GS1 EPCIS Standard Simplified

GS1 EPCIS

Introduction

GS1 is a non-profit organization that designs and maintains global standards for business communications. The EPCIS (Electronic Product Code Information Services) is a type of GS1 standard that facilitates interoperability of data among trading partners in a supply chain. This feature of the GS1 EPCIS standard improves visibility and traceability in the supply chain – two crucial aspects for all the trading partners in a supply chain.

The GS1 EPCIS standard is industry agnostic and can be applied to retail, e-commerce, food, clothing and apparel, healthcare, pharma, etc. and is gaining adoption rapidly. For eg:  IBM uses GS1 EPCIS standard to format the data being transmitted to their IBM Food Trust™  blockchain network.

Why GS1 EPCIS Standard?

GS1 created this standard with an objective of connecting disparate applications to create and share event data within and across companies. Implementing the GS1 EPCIS standard enables the following in a supply chain:-

  • End-to-end visibility: When systems across organizations can inter-operate and interact with each other, it breaks down information silos and results in increased visibility. This makes end-to-end visibility possible.
  • Proactive error monitoring: Once you break down information silos, you can catch issues early in your supply chain — keeping the “bullwhip effect” in check. You can setup alerting systems that notify if something goes wrong across the entire supply chain resulting in proactive error monitoring.
  • Insight into the data from the entire supply chain:  Once you have access to data from the entire chain you gain insights. Insight into unoptimized processes, the trading partner that is not living up to its SLA (Service Level Agreement) and so on.

Dimensions of EPCIS

At the heart of the GS1 EPCIS standard is EPCIS events. An EPCIS event represents a real-world event that happens in a supply chain. The EPCIS event tells us “what happened and the products involved”, “where it happened”, “when it happened” and finally “why it happened”.

Here is a close look at the four dimensions of an EPCIS event (What, Where, When and Why),

  • What – This provides information on the action performed on a product. An example would be scanning of an SKU.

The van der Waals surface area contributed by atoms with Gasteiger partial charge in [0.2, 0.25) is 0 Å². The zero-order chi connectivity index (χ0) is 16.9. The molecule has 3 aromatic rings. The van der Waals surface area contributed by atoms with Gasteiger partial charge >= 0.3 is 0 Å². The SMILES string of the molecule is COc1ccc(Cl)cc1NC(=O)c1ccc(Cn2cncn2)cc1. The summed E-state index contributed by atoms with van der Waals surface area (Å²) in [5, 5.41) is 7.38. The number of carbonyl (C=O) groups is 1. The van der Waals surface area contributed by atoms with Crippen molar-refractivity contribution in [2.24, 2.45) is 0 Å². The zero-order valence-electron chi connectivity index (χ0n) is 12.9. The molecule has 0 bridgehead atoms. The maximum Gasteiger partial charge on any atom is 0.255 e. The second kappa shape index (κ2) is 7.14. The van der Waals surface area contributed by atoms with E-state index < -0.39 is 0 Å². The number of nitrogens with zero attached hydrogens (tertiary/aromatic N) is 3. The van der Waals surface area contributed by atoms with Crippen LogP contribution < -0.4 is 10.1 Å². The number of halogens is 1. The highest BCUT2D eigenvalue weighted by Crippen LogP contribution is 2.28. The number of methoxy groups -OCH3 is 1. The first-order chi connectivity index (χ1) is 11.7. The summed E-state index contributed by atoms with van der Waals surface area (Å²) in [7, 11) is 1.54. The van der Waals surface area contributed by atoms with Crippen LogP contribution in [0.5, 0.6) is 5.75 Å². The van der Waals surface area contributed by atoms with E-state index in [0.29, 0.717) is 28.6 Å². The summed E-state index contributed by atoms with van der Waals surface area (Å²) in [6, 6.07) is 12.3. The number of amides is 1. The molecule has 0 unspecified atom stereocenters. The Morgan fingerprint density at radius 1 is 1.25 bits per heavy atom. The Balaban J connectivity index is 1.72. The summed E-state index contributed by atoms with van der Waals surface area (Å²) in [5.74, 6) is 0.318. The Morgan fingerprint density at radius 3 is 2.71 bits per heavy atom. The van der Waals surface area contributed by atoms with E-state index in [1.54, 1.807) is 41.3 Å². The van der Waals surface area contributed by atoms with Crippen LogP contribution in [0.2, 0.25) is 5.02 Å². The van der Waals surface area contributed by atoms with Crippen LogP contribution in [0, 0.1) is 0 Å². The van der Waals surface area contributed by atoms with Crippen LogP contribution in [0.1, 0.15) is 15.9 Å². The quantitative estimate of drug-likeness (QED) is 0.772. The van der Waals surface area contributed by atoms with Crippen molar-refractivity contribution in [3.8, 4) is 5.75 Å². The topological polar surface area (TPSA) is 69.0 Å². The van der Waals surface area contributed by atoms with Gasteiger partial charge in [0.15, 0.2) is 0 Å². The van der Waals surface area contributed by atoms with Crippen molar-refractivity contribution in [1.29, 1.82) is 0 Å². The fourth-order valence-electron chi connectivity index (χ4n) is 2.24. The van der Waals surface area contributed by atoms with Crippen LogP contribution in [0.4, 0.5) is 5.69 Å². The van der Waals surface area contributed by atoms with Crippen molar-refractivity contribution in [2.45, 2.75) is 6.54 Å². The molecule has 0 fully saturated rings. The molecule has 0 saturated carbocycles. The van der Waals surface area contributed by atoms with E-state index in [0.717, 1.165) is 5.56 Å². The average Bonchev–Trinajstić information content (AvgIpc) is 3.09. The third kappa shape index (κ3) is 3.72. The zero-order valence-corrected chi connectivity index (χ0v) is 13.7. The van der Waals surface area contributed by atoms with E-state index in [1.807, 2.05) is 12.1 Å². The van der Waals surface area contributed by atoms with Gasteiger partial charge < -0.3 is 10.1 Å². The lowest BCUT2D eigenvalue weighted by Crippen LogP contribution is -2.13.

• Where – This indicates the location where the event took place and also the location where the product(s) would end up post the event.
  • When – This describes the date and time of the event.
  • Why – This describes the reasons behind the occurrence of the event. (1) The business step of which this event was a part (2) A reference to business transactions (such as a purchase order) that define the context of this event. (3) Disposition – Indicating the condition/status (sellable, non-sellable, in transit, etc) of the product.

Types of EPCIS events

In the GS1 EPCIS realm, there are six standard EPCIS event types that represent real-world events; Commission, Aggregation, Disaggregation, Observation, Transformation, and Decommission. In each of the event type, all the four dimensions (What, Why, Where, When) are recorded.

For the ease of understanding, let us consider the pork value chain. 

  • Commission – An event signifying the creation of an object. An example, the birth of piglets in a pork value chain — that’s commissioning.
  • Transformation – An event signifying an irreversible transformation of an object. An example would be slaughtering of the pigs into carcasses. You can’t reverse it. That’s a transformation.
  • Aggregation – An event signifying grouping of objects. For example, batching of the pigs for transportation.
  • Disaggregation – An event signifying the ungrouping objects to a smaller group or individual objects. For example, separation of the pigs.
  • Observation – An event signifying an observation, such as quality testing of the carcasses.
  • Decommission – An event signifying deletion of an object. Carcasses that do not pass the quality test are discarded and this event can be represented as a decommissioning.

Let’s take a close look at our example pork value chain to see how the steps in the chain can be represented as GS1 EPCIS events.

  • Birth of piglets – Commission